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ARS Home » Pacific West Area » Salinas, California » Crop Improvement and Protection Research » Research » Publications at this Location » Publication #335155

Research Project: Biology, Epidemiology and Management of Vector-Borne Viruses of Sugarbeet and Vegetable Crops

Location: Crop Improvement and Protection Research

Title: Advantages of using ‘omics’ technologies and bioinformatics for analyzing the impact of pathogens on sugarbeet

Author
item Wintermantel, William - Bill
item Webb, Kimberly
item RUPP, JESSICA - Montana State University

Submitted to: American Society of Sugar Beet Technologists
Publication Type: Abstract Only
Publication Acceptance Date: 10/17/2016
Publication Date: 2/27/2017
Citation: Wintermantel, W.M., Webb, K.M., Rupp, J.L. 2017. Advantages of using ‘omics’ technologies and bioinformatics for analyzing the impact of pathogens on sugarbeet. American Society of Sugar Beet Technologists. February 27-March 2, 2017, Greenville, South Carolina.

Interpretive Summary: Throughout the history of American sugarbeet production, research has proceeded hand-in-hand with the emergence of new diseases, and sugarbeet scientists have used the technologies available to improve disease management and crop yield in the face of the emerging disease pressures. Many traditional methods will always remain important for disease management, including pathogen-host range studies, pathogen isolation and inoculation of sugarbeet to confirm causative nature of the pathogen, and identification of environmental factors that contribute to disease. In the late 20th Century the advent of molecular biology revolutionized plant pathology, leading to DNA and RNA based detection methods, and the ability to rapidly identify pathogen variants due to unique characteristics of their DNA. The development of methods for analysis of the complete sequence of the genome (total DNA), transcriptome (RNA produced from DNA), proteome (all expressed proteins), and metabolome (total biochemical compounds produced) now allow scientists the ability to essentially begin putting together a systemic analysis of how sugarbeet responds to pathogen infection or to other factors. While the technology is complex, the end result can be used to decipher how sugarbeet responds to pathogen attack. Studies by our laboratories have addressed changes in sugarbeet using proteome and metabolome analysis to understand the effects of Rhizomania and Rhizoctonia crown and root rot on sugarbeet. Others have used transcriptome and genomic analysis. Each of these methods is connected to the others and all utilize information encoded by the genome. The real advantage of such methods is that they can be used to obtain both knowledge of gene expression by healthy sugarbeet as well as when sugarbeet is impacted by a pathogen or influenced by external environmental factors at the molecular level. This information can be generated within a relatively short period of time, and can facilitate targeted strategies, leading to improved control. By integrating omics technologies into traditional sugarbeet pathology, we can advance our ability to protect sugarbeet from disease and environmental stresses.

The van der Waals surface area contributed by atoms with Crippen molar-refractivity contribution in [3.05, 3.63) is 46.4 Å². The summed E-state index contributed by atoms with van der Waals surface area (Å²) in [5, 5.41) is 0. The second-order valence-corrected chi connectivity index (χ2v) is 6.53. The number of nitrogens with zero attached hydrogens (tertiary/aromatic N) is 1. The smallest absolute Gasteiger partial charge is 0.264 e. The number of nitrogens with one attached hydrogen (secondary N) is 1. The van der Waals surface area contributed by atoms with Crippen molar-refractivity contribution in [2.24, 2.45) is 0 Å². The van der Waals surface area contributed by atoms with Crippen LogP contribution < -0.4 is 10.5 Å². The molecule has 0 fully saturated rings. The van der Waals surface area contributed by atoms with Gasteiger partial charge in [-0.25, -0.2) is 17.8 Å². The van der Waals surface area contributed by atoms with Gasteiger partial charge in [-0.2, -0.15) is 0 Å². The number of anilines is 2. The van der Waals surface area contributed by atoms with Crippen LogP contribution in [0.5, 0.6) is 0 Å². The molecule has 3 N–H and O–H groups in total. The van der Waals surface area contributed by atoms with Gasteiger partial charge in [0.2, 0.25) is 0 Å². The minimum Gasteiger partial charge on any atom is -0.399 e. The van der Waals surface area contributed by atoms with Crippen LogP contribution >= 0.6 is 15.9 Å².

Technical Abstract: Throughout the history of American sugarbeet production, research has proceeded hand-in-hand with the emergence of new diseases, and sugarbeet scientists have used the technologies available to improve disease management and crop yield in the face of the emerging disease pressures. Many traditional methods will always remain important for disease management, including pathogen-host range studies, pathogen isolation and inoculation of sugarbeet to confirm causative nature of the pathogen, and identification of environmental factors that contribute to disease. In the late 20th Century the advent of molecular biology revolutionized plant pathology, leading to DNA and RNA based detection methods, and the ability to rapidly identify pathogen variants due to unique characteristics of their DNA. The development of methods for analysis of the complete sequence of the genome (total DNA), transcriptome (RNA produced from DNA), proteome (all expressed proteins), and metabolome (total biochemical compounds produced) now allow scientists the ability to essentially begin putting together a systemic analysis of how sugarbeet responds to pathogen infection or to other factors. While the technology is complex, the end result can be used to decipher how sugarbeet responds to pathogen attack. Studies by our laboratories have addressed changes in sugarbeet using proteome and metabolome analysis to understand the effects of Rhizomania and Rhizoctonia crown and root rot on sugarbeet. Others have used transcriptome and genomic analysis. Each of these methods is connected to the others and all utilize information encoded by the genome. The real advantage of such methods is that they can be used to obtain both knowledge of gene expression by healthy sugarbeet as well as when sugarbeet is impacted by a pathogen or influenced by external environmental factors at the molecular level. This information can be generated within a relatively short period of time, and can facilitate targeted strategies, leading to improved control. By integrating omics technologies into traditional sugarbeet pathology, we can advance our ability to protect sugarbeet from disease and environmental stresses.